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Court Reduces Injury Victim's Compensation for Standing up to Criminal

Reasons for judgement were released today by the BC Supreme Court, New Westminster Registry, with a troubling finding of contributory negligence.  The Court assessed a Plaintiff partly liable for injuries sustained while being criminally assaulted by a Defendant for simply standing up to his assailant.
In today’s case (MacKay v. Jhulley) the Plaintiff was assaulted by the Defendant who struck him in the head with a one metre long metal pole.  The Plaintiff suffered permanent injuries which “severely  impaired” him .  The Defendant was criminally convicted of uttering threats and committing an assault with a weapon.
The Plaintiff sued for damages which were assessed at just under $350,ooo but these were then reduced by 15% for contributory negligence.  The negligence in question? Stepping outside of his home to confront his attacker.
Mr. Justice Kent provided the following  reasons in reaching this conclusion –

[23]         In my view, as occurred in McCaffery v. Arguello, 2014 BCSC 70, this is a case where the law requires the findings of the Provincial Court in respect of the criminal charges to have been conclusively established against Mr. Jhulley in the present civil proceeding. Those findings include that:

·                 Mr. Jhulley uttered threats of death or bodily harm to Mr. MacKay over the phone before driving over to the latter’s house;

·                 Mr. Jhulley was the aggressor throughout;

·                 Mr. Jhulley presented himself at the house with a metal pole in his hands and swung at Mr. MacKay several times through the front window before proceeding to the back of the home;

·                 Mr. Jhulley approached Mr. MacKay and struck him once on the head with a metal pole causing a wound;

·                 Mr. MacKay defended himself by striking the accused in the right eye area with his fist;

·                 Mr. Jhulley was not acting in self-defence;

·                 Mr. MacKay was never the aggressor, and did not have an object in his hands when he approached Mr. Jhulley, rather he was simply defending himself throughout; and

·                 Mr. MacKay did not carry out any sort of unprovoked assault.

[24]         These findings are completely dispositive of the liability issues in this case, including Mr. Jhulley’s counterclaim for damages for personal injury. I find Mr. Jhulley liable to Mr. MacKay for the tort of assault and battery, and Mr. Jhulley’s counterclaim for personal injuries sustained in the altercation is dismissed.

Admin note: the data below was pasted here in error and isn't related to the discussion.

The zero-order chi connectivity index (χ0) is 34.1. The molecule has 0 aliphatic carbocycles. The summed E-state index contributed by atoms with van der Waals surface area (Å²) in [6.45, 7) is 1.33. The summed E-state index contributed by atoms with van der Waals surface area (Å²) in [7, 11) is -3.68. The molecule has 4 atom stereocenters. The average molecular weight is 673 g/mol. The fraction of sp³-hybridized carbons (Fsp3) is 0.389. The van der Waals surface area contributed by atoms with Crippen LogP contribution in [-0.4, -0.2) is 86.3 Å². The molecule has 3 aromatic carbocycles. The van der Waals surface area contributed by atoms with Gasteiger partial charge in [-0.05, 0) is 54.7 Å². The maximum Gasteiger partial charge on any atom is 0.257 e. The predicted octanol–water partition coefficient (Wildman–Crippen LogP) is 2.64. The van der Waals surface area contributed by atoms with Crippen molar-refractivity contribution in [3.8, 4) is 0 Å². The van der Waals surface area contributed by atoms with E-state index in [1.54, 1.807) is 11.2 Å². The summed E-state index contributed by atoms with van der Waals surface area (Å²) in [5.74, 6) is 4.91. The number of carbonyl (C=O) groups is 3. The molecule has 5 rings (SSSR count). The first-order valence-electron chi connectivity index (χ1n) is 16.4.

[25]         I would add that even if I were not bound by the findings in the criminal proceeding, I would nonetheless have made essentially the same findings on the evidence in this case. Mr. Jhulley is an unreliable and incredible witness who gave false testimony on numerous points. At his criminal trial, he admitted striking Mr. MacKay with a metal pole, albeit in claimed self-defence, but in the present trial he testified that he never laid hands on the pole at any time but rather struck Mr. MacKay with a wooden two-by-four. The evidence of the assault at the window, damaging both the curtain and the sill, is overwhelming and Mr. Jhulley’s denial that any such incident occurred is completely false. Similarly, his testimony that Mr. MacKay took a break from assaulting him to recharge himself with a snort of heroin is a complete fabrication and one so ludicrous that it beggars belief.

[26]         There is simply no doubt that Mr. Jhulley, fuelled by a drunken rage, drove over to Mr. MacKay’s house armed with a metal pole and intent on inflicting grievous bodily harm. It is outrageous conduct for which he must be held fully responsible not only in criminal court but in these civil proceedings as well.

[27]         Having said that, the issue of contributory fault on Mr. MacKay’s part was irrelevant in the criminal trial and it is therefore open to this Court to hear evidence and make findings on that particular issue.


[30]         There is, however, one basis upon which contributory fault can be attributed to Mr. MacKay. The evidence establishes that Mr. MacKay was inside the house with his family when Mr. Jhulley first presented himself and swung the metal bar at the windowsill. There was no reason for Mr. MacKay to go outside and confront Mr. Jhulley in such circumstances. Indeed, common sense dictated that the safest thing to do would be to stay in the house and call the police rather than proceeding outside to confront an enraged and intoxicated Mr. Jhulley who was armed with a metal pole and seemingly intent on doing serious harm to Mr. MacKay.

[31]         By leaving the safety of his house and presenting himself unarmed in front of Mr. Jhulley, Mr. MacKay recklessly endangered himself. Had he stayed inside, the risk of serious injury would not likely have materialized and this case would likely have gone no further than the criminal proceedings. Mr. MacKay’s disregard for his own physical safety was clearly a contributing cause of the injuries he ultimately sustained.

[32]         In my view, however, the vast majority of fault for this incident and for the injuries sustained by Mr. MacKay lies with Mr. Jhulley. He formed the intent to inflict injury and carried out that intent in a vicious manner. Mr. MacKay, on the other hand, while perhaps acting foolishly in the circumstances, thought he was in some fashion protecting his family by confronting Mr. Jhulley. His conduct is far less blameworthy.

[33]         In the result, I allocate fault for Mr. MacKay’s injuries 85% to Mr. Jhulley and 15% to Mr. MacKay himself.

MacKay v. Jhulley, Mr. Justice Kent